Fracking has led to substantial increases in U.S. domestic oil and gas production, thereby significantly reducing the need for oil imports. U.S. net imports of oil, after a 30-year steady rise, have begun to fall in the past decade, and the fall coincides with a major increase in domestic oil production, which is due in large part to expansion of fracking, or hydraulic fracturing. Fracking involves using horizontal drilling to access shale deposits previously unavailable through conventional drilling methods. The use of the fracking technique has enabled energy companies to obtain very large quantities of oil and natural gas.

Prior to the development of fracking technology, these oil and gas deposits found in shale were considered essentially useless because the cost to extract them was prohibitively expensive. Fracking changed that equation and led to a new boom in oil and gas production in the U.S. As a result, total U.S. crude oil production increased by more than 50% in less than a decade. Over the same time period, the amount of total U.S. oil consumption provided by imports fell from roughly 60% down to 45%. While that still leaves the U.S. heavily dependent on foreign oil, it is nonetheless a very significant reduction in the level of dependence since it means the country is capable of providing over half of its fuel needs.

The fracking-created oil boom has also had beneficial effects on the economy as a whole, playing a significant part in the reduction of gasoline and natural gas prices and creating hundreds of thousands of jobs. One large shale area, the Bakken formation in North Dakota, has led to such a sudden surge in employment and population in the area that construction companies are unable to build housing fast enough to keep up with the population growth. The natural gas industry that once voiced concerns over eventually exhausting the domestic supply of natural gas has such a massive excess of supply, it is rapidly expanding its business to include exporting natural gas to Europe and Asia. Shipping terminals built to facilitate the receiving of liquefied natural gas imports are being reworked to support exports.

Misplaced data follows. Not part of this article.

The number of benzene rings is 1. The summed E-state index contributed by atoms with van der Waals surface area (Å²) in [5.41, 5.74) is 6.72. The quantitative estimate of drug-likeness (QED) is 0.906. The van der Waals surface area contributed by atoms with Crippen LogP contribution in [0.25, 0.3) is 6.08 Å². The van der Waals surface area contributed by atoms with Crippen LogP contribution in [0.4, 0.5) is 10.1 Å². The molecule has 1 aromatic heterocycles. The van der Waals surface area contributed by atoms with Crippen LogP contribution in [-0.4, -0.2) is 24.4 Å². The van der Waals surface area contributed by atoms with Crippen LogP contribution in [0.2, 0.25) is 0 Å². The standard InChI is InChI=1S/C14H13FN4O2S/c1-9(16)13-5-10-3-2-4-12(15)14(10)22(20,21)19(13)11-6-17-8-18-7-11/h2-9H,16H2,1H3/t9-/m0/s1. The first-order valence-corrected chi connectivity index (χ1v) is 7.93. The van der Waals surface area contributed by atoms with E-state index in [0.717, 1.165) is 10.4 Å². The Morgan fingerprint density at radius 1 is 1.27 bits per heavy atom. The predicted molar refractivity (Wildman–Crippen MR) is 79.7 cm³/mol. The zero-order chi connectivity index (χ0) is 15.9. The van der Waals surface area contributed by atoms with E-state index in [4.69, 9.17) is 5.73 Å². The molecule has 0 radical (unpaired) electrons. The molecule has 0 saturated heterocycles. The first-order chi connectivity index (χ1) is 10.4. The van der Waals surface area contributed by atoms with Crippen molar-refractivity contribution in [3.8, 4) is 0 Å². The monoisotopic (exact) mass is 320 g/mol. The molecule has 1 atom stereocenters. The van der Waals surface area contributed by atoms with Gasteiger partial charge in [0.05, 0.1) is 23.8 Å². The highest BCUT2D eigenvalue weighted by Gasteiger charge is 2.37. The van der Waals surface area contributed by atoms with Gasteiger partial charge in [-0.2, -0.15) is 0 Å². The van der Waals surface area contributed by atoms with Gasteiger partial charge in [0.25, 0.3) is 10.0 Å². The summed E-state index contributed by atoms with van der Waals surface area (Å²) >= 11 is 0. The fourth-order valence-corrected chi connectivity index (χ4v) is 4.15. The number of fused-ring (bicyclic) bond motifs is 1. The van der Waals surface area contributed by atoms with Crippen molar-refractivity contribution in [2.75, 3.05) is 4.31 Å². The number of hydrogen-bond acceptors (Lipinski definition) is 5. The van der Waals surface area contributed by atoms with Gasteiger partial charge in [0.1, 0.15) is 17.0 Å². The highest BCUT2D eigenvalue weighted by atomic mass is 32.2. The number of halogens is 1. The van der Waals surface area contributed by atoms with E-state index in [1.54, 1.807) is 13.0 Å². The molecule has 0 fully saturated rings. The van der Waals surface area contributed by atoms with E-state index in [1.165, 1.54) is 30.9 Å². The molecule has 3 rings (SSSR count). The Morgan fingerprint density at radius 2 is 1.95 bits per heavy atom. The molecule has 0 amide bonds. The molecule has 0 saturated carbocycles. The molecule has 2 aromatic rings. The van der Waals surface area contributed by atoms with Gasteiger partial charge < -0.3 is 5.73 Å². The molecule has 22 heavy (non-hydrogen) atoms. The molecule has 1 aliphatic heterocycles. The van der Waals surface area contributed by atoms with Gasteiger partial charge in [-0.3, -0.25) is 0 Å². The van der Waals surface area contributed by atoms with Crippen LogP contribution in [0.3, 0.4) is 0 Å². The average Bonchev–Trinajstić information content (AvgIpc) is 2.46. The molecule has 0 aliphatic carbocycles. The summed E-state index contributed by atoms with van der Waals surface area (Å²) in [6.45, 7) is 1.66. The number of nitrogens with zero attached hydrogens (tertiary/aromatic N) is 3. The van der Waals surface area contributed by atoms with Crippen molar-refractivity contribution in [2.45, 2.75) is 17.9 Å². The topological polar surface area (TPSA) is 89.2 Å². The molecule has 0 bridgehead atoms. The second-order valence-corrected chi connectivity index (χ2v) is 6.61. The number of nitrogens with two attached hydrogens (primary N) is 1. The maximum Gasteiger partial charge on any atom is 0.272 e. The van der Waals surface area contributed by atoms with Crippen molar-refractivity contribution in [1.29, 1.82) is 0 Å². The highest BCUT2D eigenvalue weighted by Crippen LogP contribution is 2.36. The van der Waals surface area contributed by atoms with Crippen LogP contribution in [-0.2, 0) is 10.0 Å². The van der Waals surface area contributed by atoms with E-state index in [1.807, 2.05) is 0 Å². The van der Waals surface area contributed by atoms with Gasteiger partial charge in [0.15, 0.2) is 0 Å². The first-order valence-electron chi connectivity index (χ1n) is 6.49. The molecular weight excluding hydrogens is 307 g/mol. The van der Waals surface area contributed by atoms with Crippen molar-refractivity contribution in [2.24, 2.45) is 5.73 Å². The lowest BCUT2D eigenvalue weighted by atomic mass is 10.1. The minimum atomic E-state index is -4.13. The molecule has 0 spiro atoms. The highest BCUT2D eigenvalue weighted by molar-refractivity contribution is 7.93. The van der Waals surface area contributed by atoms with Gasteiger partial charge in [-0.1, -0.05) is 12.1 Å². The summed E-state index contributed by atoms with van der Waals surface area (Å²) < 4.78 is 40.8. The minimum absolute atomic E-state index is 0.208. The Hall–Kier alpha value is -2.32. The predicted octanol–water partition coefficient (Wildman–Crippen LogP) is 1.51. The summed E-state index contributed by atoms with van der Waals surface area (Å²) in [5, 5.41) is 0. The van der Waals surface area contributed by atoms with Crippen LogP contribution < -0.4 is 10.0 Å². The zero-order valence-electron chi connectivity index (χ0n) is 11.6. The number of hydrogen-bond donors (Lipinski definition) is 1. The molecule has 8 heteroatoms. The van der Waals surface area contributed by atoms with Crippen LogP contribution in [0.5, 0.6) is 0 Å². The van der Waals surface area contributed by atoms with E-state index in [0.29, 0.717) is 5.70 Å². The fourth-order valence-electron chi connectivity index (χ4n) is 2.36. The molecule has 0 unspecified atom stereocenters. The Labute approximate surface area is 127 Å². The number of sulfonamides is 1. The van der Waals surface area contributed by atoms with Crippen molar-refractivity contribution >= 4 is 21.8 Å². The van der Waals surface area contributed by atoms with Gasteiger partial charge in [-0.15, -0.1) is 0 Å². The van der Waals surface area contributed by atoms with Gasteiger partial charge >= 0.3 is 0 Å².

For all its benefits in the area of energy independence, lowered fuel prices and job creation, fracking is not without its detractors. The technique, which uses sideways drilling into shale formations aided by the use of gigantic water cannons to fracture surrounding rock to free the oil and gas deposits, has been and remains very controversial. Fracking has been attacked by environmentalists on a number of fronts. The long-term impact of weakening underground rock formations through the fracturing technique is widely questioned. Additionally, the massive amount of water used in the fracking process has led to water shortages in some drilling areas. Potential groundwater contamination is another concern.

Environmental concerns have been largely brushed aside in favor of concentrating on the spectacular boost in oil and gas production enabled by fracking, a boost that has the U.S. poised to pass Saudi Arabia as the number one oil producer in the world.

  1. What are the effects of fracking on the environment?

    Even though fracking has the potential to provide more oil and gas to consumers, the process has long-lasting negative impacts ... Read Answer >>
  2. Why did oil prices drop so much in 2014?

    Learn the roles that decreased global demand, new supply sources in North America, and actions taken by Saudi Arabia played ... Read Answer >>